Musings From the Gospel of John – Number 22

The Scriptures covered in this post are from John 9:13-34

John 9:13-17 NASB
“They brought to the Pharisees the man who was formerly blind. Now it was a Sabbath on the day when Jesus made the clay and opened his eyes. Then the Pharisees also were asking him again how he received his sight. And he said to them, “He applied clay to my eyes, and I washed, and I see.” Therefore some of the Pharisees were saying, “This man is not from God, because He does not keep the Sabbath.” But others were saying, “How can a man who is a sinner perform such [a]signs?” And there was a division among them. So they said to the blind man again, “What do you say about Him, since He opened your eyes?” And he said, “He is a prophet.”

It’s not hard to see that Jesus seemed to have a habit of doing things on the Sabbath. For a quick refresher on the significance of the Sabbath click here.

And if you are curious why Jesus used spittle and some soil or dirt to make a clay, my friend Tom at the following link provided some updated interesting insight:

These two particular Scriptures as quoted in the Sabbath linked post just above are critically important.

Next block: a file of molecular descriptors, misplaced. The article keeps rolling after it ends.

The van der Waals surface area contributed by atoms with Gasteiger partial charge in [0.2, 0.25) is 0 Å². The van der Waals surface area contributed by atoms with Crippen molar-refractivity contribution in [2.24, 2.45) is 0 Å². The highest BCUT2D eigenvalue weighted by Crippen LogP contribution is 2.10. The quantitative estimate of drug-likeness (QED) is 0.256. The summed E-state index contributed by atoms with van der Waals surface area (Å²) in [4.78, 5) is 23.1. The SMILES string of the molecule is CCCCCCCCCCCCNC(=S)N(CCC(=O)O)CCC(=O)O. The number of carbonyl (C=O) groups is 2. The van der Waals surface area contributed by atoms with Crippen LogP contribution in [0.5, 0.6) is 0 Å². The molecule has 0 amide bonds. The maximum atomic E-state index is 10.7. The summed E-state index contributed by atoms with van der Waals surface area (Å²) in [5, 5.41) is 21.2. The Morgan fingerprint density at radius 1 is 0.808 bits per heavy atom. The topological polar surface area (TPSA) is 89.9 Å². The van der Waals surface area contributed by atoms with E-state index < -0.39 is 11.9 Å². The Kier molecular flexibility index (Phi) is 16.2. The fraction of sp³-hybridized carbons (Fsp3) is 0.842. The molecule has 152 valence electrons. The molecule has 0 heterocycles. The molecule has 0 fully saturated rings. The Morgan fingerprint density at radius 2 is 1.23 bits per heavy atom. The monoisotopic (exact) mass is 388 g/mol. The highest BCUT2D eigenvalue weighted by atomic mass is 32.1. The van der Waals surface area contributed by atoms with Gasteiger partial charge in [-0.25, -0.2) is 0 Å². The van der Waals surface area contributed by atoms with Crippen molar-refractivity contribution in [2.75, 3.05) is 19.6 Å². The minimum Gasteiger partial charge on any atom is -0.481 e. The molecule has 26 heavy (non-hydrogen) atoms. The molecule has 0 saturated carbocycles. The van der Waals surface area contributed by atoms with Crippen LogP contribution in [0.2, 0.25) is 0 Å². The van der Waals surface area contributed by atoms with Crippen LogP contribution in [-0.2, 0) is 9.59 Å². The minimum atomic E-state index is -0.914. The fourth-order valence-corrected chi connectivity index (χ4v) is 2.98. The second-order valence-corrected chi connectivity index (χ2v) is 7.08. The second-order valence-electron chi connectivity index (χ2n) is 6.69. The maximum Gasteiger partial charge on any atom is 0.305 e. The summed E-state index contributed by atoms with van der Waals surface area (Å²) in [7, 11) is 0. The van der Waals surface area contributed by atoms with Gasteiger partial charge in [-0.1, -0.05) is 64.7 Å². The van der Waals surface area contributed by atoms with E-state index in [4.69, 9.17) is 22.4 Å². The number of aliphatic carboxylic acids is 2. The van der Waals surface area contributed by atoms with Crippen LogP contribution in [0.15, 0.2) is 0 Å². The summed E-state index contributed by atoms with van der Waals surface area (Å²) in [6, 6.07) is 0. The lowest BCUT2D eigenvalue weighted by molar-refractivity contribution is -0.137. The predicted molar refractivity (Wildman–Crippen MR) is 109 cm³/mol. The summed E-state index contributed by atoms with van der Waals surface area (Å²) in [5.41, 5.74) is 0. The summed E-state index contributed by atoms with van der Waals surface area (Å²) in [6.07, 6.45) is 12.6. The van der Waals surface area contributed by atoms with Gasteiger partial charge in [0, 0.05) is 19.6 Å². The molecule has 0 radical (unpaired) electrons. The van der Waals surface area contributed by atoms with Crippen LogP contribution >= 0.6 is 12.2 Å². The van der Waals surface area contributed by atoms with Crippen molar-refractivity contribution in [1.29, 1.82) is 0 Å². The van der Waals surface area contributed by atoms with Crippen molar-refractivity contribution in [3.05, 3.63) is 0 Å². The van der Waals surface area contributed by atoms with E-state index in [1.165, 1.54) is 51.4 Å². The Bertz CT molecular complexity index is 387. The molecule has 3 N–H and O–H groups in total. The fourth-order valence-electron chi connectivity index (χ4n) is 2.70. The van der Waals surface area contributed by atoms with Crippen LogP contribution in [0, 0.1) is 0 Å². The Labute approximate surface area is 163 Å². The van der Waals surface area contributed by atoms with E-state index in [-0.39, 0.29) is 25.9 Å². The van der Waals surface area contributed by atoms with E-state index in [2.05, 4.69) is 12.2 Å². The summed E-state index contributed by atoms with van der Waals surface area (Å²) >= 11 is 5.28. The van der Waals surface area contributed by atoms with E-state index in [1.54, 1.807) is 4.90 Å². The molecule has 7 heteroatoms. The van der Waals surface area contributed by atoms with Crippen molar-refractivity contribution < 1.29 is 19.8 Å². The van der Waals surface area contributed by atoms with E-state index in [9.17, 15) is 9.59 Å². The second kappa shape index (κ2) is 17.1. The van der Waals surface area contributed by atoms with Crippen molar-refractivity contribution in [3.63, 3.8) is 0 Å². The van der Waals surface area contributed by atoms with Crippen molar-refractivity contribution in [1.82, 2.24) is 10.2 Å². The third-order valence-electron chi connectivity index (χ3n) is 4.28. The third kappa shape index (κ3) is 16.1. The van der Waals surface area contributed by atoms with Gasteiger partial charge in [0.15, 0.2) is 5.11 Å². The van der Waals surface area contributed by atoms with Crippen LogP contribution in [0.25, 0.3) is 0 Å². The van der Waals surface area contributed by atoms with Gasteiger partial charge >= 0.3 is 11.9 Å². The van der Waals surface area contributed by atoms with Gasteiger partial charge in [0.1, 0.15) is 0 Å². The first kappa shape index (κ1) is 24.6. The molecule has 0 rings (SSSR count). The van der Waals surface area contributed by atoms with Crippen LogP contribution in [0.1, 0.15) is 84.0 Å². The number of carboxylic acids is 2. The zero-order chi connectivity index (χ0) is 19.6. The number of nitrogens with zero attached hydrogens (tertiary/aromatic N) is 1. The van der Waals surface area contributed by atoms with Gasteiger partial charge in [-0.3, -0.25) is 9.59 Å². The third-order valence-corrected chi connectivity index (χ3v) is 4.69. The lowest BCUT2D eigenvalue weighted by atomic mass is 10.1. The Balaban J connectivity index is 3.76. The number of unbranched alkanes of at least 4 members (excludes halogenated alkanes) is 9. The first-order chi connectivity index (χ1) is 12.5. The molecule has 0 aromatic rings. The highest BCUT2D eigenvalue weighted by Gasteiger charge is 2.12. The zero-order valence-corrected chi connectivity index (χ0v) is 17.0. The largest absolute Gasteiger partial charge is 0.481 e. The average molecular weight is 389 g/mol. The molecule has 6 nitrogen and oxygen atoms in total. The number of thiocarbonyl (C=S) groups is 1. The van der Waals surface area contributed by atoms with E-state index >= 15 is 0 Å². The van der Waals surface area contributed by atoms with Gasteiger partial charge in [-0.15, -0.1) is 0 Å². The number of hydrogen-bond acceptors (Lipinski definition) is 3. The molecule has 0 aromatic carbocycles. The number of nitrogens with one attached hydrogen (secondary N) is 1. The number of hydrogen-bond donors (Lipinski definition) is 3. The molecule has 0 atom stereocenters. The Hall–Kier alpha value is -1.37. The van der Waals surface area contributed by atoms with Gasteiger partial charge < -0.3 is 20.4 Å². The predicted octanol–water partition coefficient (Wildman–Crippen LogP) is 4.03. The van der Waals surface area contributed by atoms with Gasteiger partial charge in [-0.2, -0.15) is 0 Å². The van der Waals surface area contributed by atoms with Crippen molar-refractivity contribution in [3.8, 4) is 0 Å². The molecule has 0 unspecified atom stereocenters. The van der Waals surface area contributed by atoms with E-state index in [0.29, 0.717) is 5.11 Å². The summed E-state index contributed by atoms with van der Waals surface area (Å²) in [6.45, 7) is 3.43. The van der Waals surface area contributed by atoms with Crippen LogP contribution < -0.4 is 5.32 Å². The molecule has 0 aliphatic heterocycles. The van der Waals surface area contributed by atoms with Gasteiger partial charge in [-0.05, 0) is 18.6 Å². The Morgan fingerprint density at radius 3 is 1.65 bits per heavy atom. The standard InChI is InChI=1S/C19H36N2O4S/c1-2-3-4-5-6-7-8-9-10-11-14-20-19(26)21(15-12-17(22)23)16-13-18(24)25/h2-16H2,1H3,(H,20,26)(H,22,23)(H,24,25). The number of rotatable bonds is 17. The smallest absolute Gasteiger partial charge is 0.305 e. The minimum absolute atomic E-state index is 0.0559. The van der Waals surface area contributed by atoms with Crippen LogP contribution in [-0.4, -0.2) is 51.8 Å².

Mark 2:27-28 NIV  “Then he said to them, “The Sabbath was made for man, not man for the Sabbath. So the Son of Man is Lord even of the Sabbath.

John 5:16-18 NIV  “So, because Jesus was doing these things on the Sabbath, the Jewish leaders began to persecute him. In his defense Jesus said to them, My Father is always at his work to this very day, and I too am working.” For this reason they tried all the more to kill him; not only was he breaking the Sabbath, but he was even calling God his own Father, making himself equal with God.”

For me, this means that the Sabbath commandment was made by God for man, not for man to add burdens to the Sabbath which defeat the spirit of the Law, and not for the purpose of restricting God Himself from doing good, or even us for that matter, when we’re following God’s will to assist or help someone. Our rest is in God, our reliance and trust is in Him, we are commanded to rest and trust in Him because our efforts won’t work to make us holy, God Himself is not subject to the restrictions of the Sabbath because the whole point of the Sabbath is for man to come to the understanding and acknowledgement that we are to trust and rely on what God can and does for us.

Clearly, as noted, there was a division among the Pharisees as to how something obviously good, and extraordinary like this healing of a blind man (that had never before been done throughout the history of the Old Testament) that Jesus had just performed, could be done by someone who was a man and in their mind, subject to not “working”, but at the same time, this healing could not be accomplished by an ordinary man. I’m thinking that they knew instinctively what this healing was pointing to, that Jesus was not an ordinary man but they didn’t like the conclusion that was being drawn.

So they ask the man who was healed and he tells them that he thinks that Jesus is a prophet, because in the Old Testament, a prophet was someone who God acted and spoke through, which would obviously make sense. But you will note, the Jews even reject that.

John 9:18-34 NASB